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Boucherie Celebrates Life the French Way with authentic food and a beautiful atmosphere

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The opinions expressed in this article are the writer’s own and do not reflect the views of Her Campus.
This article is written by a student writer from the Her Campus at NYU chapter.

From finding Instagram reels of the best restaurants in NYC to creating spontaneous dishes from the remains of my fridge, food is important to me. As a foodie, I take everything the city has to offer very seriously. Lately, one of my habits has been trying foods that I don’t eat on the regular, so when an inquiry to try a French restaurant’s cuisine popped up in my inbox, I was eager to see if Boucherie lived up to its hype.

Adorned with bright flowers and twisted vines, their West Village location was beautifully decorated and reminded me of the European countryside. Once inside, it was clear that this was a popular spot. There were many people chattering amongst themselves in an inviting atmosphere that made it suitable for catching up with old friends and meeting new ones.

Before going to Boucherie, I interviewed Executive Pastry Chef Jean-Bastiste Scordel about the restaurant and its impressive pastry program. He noted that it’s easy for people to be attracted to France when the culture focuses on “the happiness of life.” “At Boucherie, we really want to show people the bright side of life, to transport them to Paris through our cuisine and beautiful décor,” he said. 

You can often tell if a restaurant will be a new favorite long before the bigger dishes arrive just based on the simplest details like the bread and drinks they serve. When my French onion soup came, I hoped the restaurant would continue its winning streak with attention to detail. Considered a classic in French cuisine, Boucherie’s French onion soup had a satisfying and beautiful cheese pull. With caramelized onions at the bottom of the dish, it was the perfect appetizer to begin with. Even though I am not a huge French onion soup fan, I found Boucherie’s to be the exception, and now I find myself craving it.  

Photo by Sabrina Blandon

For my main meal, I wanted to try something that is popular in French cuisine, so I had their salmon rôti. Settled on a bed of roasted potatoes and served with endives, one of the notable defining features of this dish was the choron sauce, which is a variation on the French classic Béarnaise sauce. With a notably pink center, Boucherie’s salmon was some of the best I’ve ever had. If you’d like to know what the chef would order, try their cote de boeuf, which Scordel says “is a must.”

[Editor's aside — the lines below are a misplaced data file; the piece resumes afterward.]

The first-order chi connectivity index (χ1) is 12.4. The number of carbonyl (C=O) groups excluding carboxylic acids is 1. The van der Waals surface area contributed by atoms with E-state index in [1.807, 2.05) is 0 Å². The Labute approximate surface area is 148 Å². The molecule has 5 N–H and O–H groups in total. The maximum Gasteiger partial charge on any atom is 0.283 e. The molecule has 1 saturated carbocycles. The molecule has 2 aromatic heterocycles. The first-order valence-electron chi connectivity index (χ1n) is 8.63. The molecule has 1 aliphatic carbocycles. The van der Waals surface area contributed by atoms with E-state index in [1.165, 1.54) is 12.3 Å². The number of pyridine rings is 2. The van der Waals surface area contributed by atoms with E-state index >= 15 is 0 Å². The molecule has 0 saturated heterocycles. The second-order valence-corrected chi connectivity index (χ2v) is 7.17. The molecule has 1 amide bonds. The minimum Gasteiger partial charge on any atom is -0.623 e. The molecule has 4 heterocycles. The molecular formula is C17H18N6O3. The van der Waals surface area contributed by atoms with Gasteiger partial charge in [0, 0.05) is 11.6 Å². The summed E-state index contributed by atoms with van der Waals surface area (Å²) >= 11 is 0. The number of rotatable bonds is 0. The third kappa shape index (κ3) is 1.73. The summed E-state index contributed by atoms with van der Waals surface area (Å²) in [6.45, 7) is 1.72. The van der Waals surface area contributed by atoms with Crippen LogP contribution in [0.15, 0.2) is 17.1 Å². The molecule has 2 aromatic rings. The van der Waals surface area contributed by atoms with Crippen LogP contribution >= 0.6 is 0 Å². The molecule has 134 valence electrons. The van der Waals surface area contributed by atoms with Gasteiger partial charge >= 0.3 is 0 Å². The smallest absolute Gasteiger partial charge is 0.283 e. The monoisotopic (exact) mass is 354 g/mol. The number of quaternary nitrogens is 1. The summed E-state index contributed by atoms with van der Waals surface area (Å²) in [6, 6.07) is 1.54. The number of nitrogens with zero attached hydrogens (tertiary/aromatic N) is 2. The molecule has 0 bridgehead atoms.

Photo by Sabrina Blandon

After stepping inside Boucherie, I was interested in trying their pastry program. Across all four locations, Boucherie’s pastry team plated over 155,000 desserts last year. This includes having sold 400 croissants each weekend and 66,000 last year. This French restaurant’s pastry program emphasizes Scordel’s passion for “showing his guests that pastry is just as fulfilling as the main course.”

Scordel said he loves to “bring joy to people when they eat dessert. It is fulfilling to see their expressions when enjoying [his] dishes. With dessert and pastry, creativity is unlimited, so you can really let your inspirations show in the craft, which is why [he is] so passionate about pastry.”

Growing up with a Michelin-starred chef as a father, Scordel reflected on how he learned from his father. He had the opportunity to assist his father at a food show where he saw the Pastry World Cup. This experience made Scordel realize that he wanted to work on pastries for the rest of his life. With a passionate chef leading the pastry program, it’s no wonder that all of Boucherie’s locations are selling out their pastries quickly in the city that never sleeps.

One dessert Scordel calls a “true recipe for success” is their crème brûlée because of the dessert’s notable vanilla and caramel “customer favorite” flavors. While I didn’t enjoy the dish as much as other customers, I was a fan of their profiteroles. For Scordel, he recommends trying something you can’t find everywhere, like their honey roasted pineapple or pistachio-passion fruit tart. 

“At Boucherie, I love to craft delicate desserts that have many components and are made with different techniques,” Scordel said. “It’s fun to make really elegant desserts accessible to our guests.”

While it might be considered over budget for most students, Boucherie is still a great place to catch up with friends over delicious drinks and food that show the immense effort and attention to detail that their chefs have. Boucherie makes you feel like you’re in France, and it makes for a perfect getaway from the lights and sirens of New York City.

Sabrina Blandon is an English major at NYU with a minor in creative writing. Avid reader herself and literary advocate, she has interviewed over 60 authors from New York Times bestselling ones to debut authors for Her Author Spotlight blog series for Her Campus NYU and Her Campus Hofstra. She loves exploring everything New York City has to offer and is a major foodie.